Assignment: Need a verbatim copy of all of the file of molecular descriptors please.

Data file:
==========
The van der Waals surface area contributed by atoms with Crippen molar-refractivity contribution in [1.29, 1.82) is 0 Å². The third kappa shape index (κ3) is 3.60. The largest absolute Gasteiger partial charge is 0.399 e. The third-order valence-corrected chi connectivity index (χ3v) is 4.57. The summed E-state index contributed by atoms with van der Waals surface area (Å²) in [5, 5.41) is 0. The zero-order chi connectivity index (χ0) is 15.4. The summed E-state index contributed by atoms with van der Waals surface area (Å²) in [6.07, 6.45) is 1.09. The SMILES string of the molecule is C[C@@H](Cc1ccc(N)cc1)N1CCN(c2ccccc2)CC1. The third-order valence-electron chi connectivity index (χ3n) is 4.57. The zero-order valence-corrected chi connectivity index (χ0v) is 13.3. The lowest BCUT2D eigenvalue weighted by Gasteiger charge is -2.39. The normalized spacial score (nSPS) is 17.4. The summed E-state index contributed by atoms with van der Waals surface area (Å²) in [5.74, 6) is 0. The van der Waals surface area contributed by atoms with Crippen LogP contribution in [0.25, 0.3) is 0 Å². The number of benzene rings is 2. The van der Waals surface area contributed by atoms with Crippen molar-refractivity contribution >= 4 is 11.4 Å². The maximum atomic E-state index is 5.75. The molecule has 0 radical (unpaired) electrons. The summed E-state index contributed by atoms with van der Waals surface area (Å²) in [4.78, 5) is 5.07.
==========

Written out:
The van der Waals surface area contributed by atoms with Crippen molar-refractivity contribution in [1.29, 1.82) is 0 Å². The third kappa shape index (κ3) is 3.60. The largest absolute Gasteiger partial charge is 0.399 e. The third-order valence-corrected chi connectivity index (χ3v) is 4.57. The summed E-state index contributed by atoms with van der Waals surface area (Å²) in [5, 5.41) is 0. The zero-order chi connectivity index (χ0) is 15.4. The summed E-state index contributed by atoms with van der Waals surface area (Å²) in [6.07, 6.45) is 1.09. The SMILES string of the molecule is C[C@@H](Cc1ccc(N)cc1)N1CCN(c2ccccc2)CC1. The third-order valence-electron chi connectivity index (χ3n) is 4.57. The zero-order valence-corrected chi connectivity index (χ0v) is 13.3. The lowest BCUT2D eigenvalue weighted by Gasteiger charge is -2.39. The normalized spacial score (nSPS) is 17.4. The summed E-state index contributed by atoms with van der Waals surface area (Å²) in [5.74, 6) is 0. The van der Waals surface area contributed by atoms with Crippen LogP contribution in [0.25, 0.3) is 0 Å². The number of benzene rings is 2. The van der Waals surface area contributed by atoms with Crippen molar-refractivity contribution >= 4 is 11.4 Å². The maximum atomic E-state index is 5.75. The molecule has 0 radical (unpaired) electrons. The summed E-state index contributed by atoms with van der Waals surface area (Å²) in [4.78, 5) is 5.07.